Nonetheless, the song has not been written at the Chelsea. I wrote this for an American singer who died a while ago. She used to stay at the Chelsea, too. I began it at a bar in a Polynesian restaurant in Miami in 1971 and finished it in Asmara, Ethiopia just before the throne was overturned. Ron Cornelius helped me with a chord change in an ealier version, Cohen remarks in the liner notes ‘Some Notes On The Songs’ of his 1975 Greatest Hitscompilation.

Cohen recorded the song in the studio as late as 1974 at the sessions for his album New Skin For The Old Ceremony but premiered the song live on March 23, 1972 at the third show of his London, Royal Albert Hall residency.

Chelsea Hotel No.2, yes, but is there a Chelsea Hotel No.1 ? The answer is No, at least where Cohen’s ‘official’ records are concerned. But, like Bob Dylan, who is varying his set list at every show to keep in fans constantly on their toes, Cohen, too, not seldomly presents radically different versions of his songs, changing lines or adding whole verses. The following version, differing from the officially released one, is commonly known as Chelsea Hotel No.1 and is featured in Tony Palmer’s 1972 tour-movie Bird On A Wire. Cohen also performed this version at his show in Frankfurt on April 6, 1972.

The Chelsea Hotel in 1998
222, West 23rd St, New York City,
Manhattan

Lobby of Chelsea Hotel…

Some details in the lobby *)

Art in the lobby *)

…and the foyer

Leonard Cohen singing
“Chelsea Hotel # 2”

Bob Dylan lived in
the hotel (in room # 205)…
in the Sixties

Joan Baez

Jon Bon Jovi’s movie
“Chelsea At Midnight” was
inspired by the well-known
New Yorker Hotel

Photos © by Christof Graf.
Photos marked with *
by Dick Straub & Lizzie Madder.
Used by permission.
And thanks to Lizzie
for the postcard.

Visit the website of the Hotel

Chelsea Hotel # 1

I remember you well in the Chelsea Hotel
You were taking so brave and so free
Giving me head on the unmade bed
While the limousines wait in the street

(And) Those were the reasons and that was New York
I was running for the money and the flesh
That was called love for the workers in song
Probably (It) still is for those of us/them left

But You got away, didn’t you baby
You just threw it all to the ground
You got away, they can’t pay you now
For mailing your sweet little song

I remember you well in the Chelsea Hotel
In the winter of sixty-seven
My friends of that year they were all trying to go queer
And me I was just getting even
And me I was just getting even
And me I was just getting even

(And) those were the reasons and that was New York
I was running for the money and the flesh
That was called love for the workers in song
Probably (It) still is for those of us/them left

But you got away, didn’t you baby
You just threw it all to the ground
You got away they can’t pay you now
For making your sweet little sound

© by Leonard Cohen.
Reprinted with permission.

Chelsea Hotel # 2

I remember you well in the Chelsea Hotel,
you were talking so brave and so sweet,
giving me head on the unmade bed,
while the limousines wait in the street.

Those were the reasons and that was New York,
we were running for the money and the flesh.
And that was called love for the workers in song
probably still is for those of them left.Ah but you got away, didn’t you babe,
you just turned your back on the crowd,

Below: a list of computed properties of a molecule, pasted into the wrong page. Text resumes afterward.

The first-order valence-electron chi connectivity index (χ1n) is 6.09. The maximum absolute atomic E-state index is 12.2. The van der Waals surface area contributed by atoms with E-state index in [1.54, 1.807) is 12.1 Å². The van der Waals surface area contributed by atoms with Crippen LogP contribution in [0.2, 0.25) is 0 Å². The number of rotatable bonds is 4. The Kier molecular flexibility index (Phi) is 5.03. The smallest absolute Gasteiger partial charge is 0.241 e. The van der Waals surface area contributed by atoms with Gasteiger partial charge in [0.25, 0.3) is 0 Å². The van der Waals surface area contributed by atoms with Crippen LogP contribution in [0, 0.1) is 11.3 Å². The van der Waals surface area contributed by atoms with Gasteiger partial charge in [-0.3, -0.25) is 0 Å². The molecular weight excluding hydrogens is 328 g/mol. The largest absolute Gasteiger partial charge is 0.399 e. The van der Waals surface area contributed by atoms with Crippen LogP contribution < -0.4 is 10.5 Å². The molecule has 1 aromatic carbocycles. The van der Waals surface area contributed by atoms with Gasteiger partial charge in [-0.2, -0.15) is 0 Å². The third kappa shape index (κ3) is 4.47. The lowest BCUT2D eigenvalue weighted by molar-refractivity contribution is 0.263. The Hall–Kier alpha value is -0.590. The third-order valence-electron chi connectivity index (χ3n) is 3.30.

you got away, I never once heard you say,
I need you, I don’t need you,
I need you, I don’t need you
and all of that jiving around.

I remember you well in the Chelsea Hotel
you were famous, your heart was a legend.
You told me again you preferred handsome men
but for me you would make an exception.
And clenching your fist for the ones like us
who are oppressed by the figures of beauty,
you fixed yourself, you said, “Well never mind,
we are ugly but we have the music.”

Ah but you got away, didn’t you babe,
you just turned your back on the crowd,
you got away, I never once heard you say,
I need you, I don’t need you,
I need you, I don’t need you
and all of that jiving around.

I don’t mean to suggest that I loved you the best,
I can’t keep track of each fallen robin.
I remember you well in the Chelsea Hotel,
that’s all, I don’t even think of you that often.

© by Leonard Cohen.
Reprinted with permission.


Christof Graf is the author of three books on Leonard Cohen:
So long, Leonard, (Germany 1990)
Partisan der Liebe, (Germany 1996
Leonard Cohen – Eine Hommage/Un Hommage, (Germany 1997)

 

Charles Bukowski – Poems Insults!

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Charles Bukowski – Poems Insults! – Live Reading City Lights

buk1

https://youtu.be/61t-Smksvvc

#ana_christy#bukowski#writer#poet#beatnikhiway.com

 

Dear Coach: Jack Kerouac to Timothy Leary

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Dear Coach: Jack Kerouac to Timothy Leary

The following missives decribe Kerouac’s reaction to the magic mushroom extract, taken the day President Kennedy was inaugurated. The first, a postcard, is in the form of a brief poem, and there then followed a letter more descriptive of the experience.

Dear Leery

By God you were Right
  Why did Donlin send you 
              Or was it Newman?
                Joy the 23rd Loves you I guess
                      I mean if He knew you
                         Not that He is spellt with 
                                 Capital Letters
                                             Like in Blake
                                             
                         But bless you   (later)
                         Jack Kerouac
                         
“Dear Tim (coach)